Misconduct has serious consequences
The worker, a police officer, alleged she was bullied after being moved into a new unit. The alleged conduct included:
- conversations concerning the manner in which the police officer was successful in obtaining the position and about her pregnancy;
- the use of the ‘black widow’ epithet and other offensive conversations;
requirements to carry out alternative duties while pregnant, which the police officer did not agree to;
- exclusion from social club activities;
- disadvantageous workstation and rostering arrangements and requirements to ‘act as messenger’; and
- being ostracised in the workplace.
The Court found that the police officer suffered an injury due to the employer’s negligence and awarded her damages in the amount of $250,000.
It is trite to point out that when people engage in misconduct and don’t face any consequences, they are more likely to continue to exhibit those behaviours.
As more and more allegations of sexual misconduct in the Federal Parliament come to light, it is clear that there has been an abject failure to hold people accountable for misogynistic behaviour and/or sexual misconduct.
Failing to address misconduct creates a further issue that when a business finally does address the misconduct, it can be seen as capricious and unfair. So not only does the business have a culture that condones this behaviour, but the longer it takes to address the behaviour, the harder it can be to address it.
Full Bench of the Fair Work Commissioner orders reinstatement of employees found to have disseminated pornography in the workplace!
Although the decision was later quashed in the Full Court of the Federal Court, the decision of the Full Bench of the Fair Work Commission in B, C, and D v Australian Postal Corporation t/as Australia Post to order the reinstatement of employees despite finding that they had engaged in misconduct, illustrates the difficulties that can arise when employees are not held accountable for their behaviour.
In this case, three employees admitted to using their work email accounts to receive, store, and send pornographic photos and videos. This conduct came to Australia Post’s attention due to the installation of new software to monitor the use of the business IT systems.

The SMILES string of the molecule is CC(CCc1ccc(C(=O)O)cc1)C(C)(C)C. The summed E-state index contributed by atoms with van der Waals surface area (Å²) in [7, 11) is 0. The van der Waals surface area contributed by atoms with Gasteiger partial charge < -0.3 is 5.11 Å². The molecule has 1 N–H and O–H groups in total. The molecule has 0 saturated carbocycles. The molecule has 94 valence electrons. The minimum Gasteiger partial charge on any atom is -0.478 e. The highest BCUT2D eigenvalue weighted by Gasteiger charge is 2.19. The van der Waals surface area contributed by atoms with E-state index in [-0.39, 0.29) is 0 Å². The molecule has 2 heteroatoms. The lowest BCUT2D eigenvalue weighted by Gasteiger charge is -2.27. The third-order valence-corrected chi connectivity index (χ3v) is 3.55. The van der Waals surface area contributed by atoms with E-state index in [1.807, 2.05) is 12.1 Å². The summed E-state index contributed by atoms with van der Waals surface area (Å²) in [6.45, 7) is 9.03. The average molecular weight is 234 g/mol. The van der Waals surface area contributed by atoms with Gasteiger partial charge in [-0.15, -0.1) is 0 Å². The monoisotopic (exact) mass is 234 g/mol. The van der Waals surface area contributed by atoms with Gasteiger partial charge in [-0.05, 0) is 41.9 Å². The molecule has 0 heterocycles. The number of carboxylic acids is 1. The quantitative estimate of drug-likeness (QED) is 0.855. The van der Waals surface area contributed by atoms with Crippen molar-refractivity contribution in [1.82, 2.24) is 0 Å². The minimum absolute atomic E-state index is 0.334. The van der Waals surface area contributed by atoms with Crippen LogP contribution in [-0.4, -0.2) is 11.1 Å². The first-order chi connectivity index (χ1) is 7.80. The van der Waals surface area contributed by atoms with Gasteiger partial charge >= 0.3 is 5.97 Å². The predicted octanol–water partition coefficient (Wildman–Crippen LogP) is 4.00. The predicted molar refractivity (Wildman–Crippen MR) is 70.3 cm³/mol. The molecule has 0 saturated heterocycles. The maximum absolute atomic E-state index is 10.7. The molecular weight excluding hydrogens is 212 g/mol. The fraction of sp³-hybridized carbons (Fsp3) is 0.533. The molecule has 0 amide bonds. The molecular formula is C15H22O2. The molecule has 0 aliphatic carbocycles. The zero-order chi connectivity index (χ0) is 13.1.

Australia Post conducted a disciplinary process involving 40 employees for inappropriate use of the business’s IT systems. A range of sanctions were used, including termination of employment depending on the identified misconduct’s seriousness.
The Full Bench went on to state that:
“A large volume of material of the sort subsequently identified as unacceptable had been circulating among a large number of employees including, as the Commissioner found, “individuals who fell within a very broad categorisation of those with managerial or supervisory positions”. As recipients, those individuals could see that the emails they were receiving were, more often than not, being copied to other employees. Over an extended period, no action was taken by any of those individuals. The primary facts found by the Commissioner call for a finding that the DLC was a workplace where there was a culture of toleration.”
“The issue was whether the “culture”, in combination with the other mitigating factors applicable to each of the Appellants rendered the dismissal harsh, unjust or unreasonable – whether the culture, and the historical absence of monitoring and enforcement of policy within the DLC, rendered it harsh to dismiss an employee without any specific warning for breaches of policy of a type that had been widespread and unaddressed for an extended period.”
Have a robust complaints procedure
Workers need to have confidence that any complaint will be dealt with expeditiously and fairly. Having an appropriate policy in place and sticking to that policy is the best way to create this confidence.